There are certain kinds of kids’ books I love. I don’t necessarily seek them out, but I love them nearly every time I read them. Time travel books, boarding school books, ballet books, books about (sometimes orphan) siblings, books about kids who read books. Charlotte Sometimes, by Penelope Farmer, one is three out of five, and I was necessarily bound to adore it.
In 1958, Charlotte Makepeace goes to her first year at boarding school. Everything is strange, of course: the other girls, the customs, the bells, the sounds of airplanes flying overhead from the nearby runway. But at least she is there first, and gets to choose the best bed: an old-fashioned sort of bed on wheels, by the window.
The next morning, however, Charlotte wakes up in the same bed, but another time: 1918, when the country is at war. At first, she hardly knows anything is different, except that the other girls keep calling her Clare instead of Charlotte, because one boarding-school atmosphere is quite like another. That night, she goes to sleep in her bed on wheels, and wakes up in 1958 again, as Charlotte. Was it all a dream? She’s missed an entire day in her time. Who was here in her place? Was it Clare, the 1918 girl?
The alternating nights and days go on, and life becomes quite difficult to manage. Charlotte has to keep up with lessons in both times. In one era, she’s very good at piano, and in the other, she’s hardly begun lessons. In one era, she cements a best-friendship, then appears to ignore the girl the next day. Not to mention that in 1918, she has a sister, Emily, who has cottoned on to the whole problem. Inevitably, Charlotte gets stuck in 1918 and must figure out how to get home.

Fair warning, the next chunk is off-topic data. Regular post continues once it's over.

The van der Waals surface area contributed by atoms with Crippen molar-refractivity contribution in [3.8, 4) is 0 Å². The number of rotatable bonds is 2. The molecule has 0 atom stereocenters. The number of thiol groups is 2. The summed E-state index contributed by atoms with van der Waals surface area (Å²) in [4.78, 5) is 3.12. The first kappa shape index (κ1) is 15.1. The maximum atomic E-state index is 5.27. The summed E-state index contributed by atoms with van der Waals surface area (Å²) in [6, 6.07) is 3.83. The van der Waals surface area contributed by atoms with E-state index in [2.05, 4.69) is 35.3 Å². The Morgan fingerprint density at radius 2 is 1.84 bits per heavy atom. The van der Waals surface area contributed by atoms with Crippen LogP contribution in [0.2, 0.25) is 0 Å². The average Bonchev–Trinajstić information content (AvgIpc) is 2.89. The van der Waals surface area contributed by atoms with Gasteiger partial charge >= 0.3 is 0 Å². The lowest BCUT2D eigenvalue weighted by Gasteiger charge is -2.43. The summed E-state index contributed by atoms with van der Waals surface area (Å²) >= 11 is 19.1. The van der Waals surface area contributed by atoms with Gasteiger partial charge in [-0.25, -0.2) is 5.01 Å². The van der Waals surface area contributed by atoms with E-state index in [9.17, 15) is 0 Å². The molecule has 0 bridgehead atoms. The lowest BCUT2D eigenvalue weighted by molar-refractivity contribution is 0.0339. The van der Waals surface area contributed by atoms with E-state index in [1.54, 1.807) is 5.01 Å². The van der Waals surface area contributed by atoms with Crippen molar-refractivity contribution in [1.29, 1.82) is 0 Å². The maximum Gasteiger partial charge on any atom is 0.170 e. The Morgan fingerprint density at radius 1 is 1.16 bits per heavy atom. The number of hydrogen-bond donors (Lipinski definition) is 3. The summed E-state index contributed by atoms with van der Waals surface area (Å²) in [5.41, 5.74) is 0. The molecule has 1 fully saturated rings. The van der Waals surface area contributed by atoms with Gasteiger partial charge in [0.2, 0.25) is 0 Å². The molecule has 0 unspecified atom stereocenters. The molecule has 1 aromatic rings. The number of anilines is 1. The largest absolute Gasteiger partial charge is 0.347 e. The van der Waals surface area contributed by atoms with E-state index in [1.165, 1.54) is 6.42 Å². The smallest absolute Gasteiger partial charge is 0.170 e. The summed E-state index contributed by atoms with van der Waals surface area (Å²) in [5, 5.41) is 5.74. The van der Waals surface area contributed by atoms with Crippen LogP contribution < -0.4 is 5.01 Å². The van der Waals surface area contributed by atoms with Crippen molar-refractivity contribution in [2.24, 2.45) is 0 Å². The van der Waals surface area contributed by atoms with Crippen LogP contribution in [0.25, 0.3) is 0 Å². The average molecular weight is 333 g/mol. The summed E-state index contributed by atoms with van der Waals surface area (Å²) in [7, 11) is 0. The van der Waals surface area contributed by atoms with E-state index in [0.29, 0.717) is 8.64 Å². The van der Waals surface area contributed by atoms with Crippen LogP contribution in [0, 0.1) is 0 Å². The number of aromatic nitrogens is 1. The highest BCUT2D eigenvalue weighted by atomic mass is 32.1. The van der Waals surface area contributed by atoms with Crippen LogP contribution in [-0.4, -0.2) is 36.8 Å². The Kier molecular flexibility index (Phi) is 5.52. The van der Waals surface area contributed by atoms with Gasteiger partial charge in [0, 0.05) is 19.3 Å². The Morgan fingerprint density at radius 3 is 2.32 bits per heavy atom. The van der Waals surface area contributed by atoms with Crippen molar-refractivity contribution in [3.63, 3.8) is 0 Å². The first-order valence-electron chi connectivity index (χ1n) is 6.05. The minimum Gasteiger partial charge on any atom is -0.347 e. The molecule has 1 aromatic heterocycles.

But the real problem, as the title of the book announces, is her identity. Who is Charlotte Makepeace? Is she only Charlotte when she is in 1958, or is she always Charlotte? Is she so much like Clare that she can be mistaken for her, even by her sister? If she stays in 1918, will she become Clare? What do time and culture and environment mean for identity, and what is nature? Can Charlotte change the people around her if she isn’t Clare?
This was a terrific book. Penelope Farmer gives us Charlotte’s confusion, the disequilibrium in living between two worlds, and asks us how we would determine our own lives in such a world. Children go along to get along — how can they do otherwise? — in a system of punishments and demerits and strict rules. How can they determine their own desires and loves and relationships? In 1918, in a world at war, courage and freedom have different meanings for a girl trying to find her way back home.
I understand that Charlotte Sometimes is the third in a trilogy, the first two of which have to do with children learning to fly (another category of kids’ books I love.) It seems that these might be books to pursue, since I liked this one so well.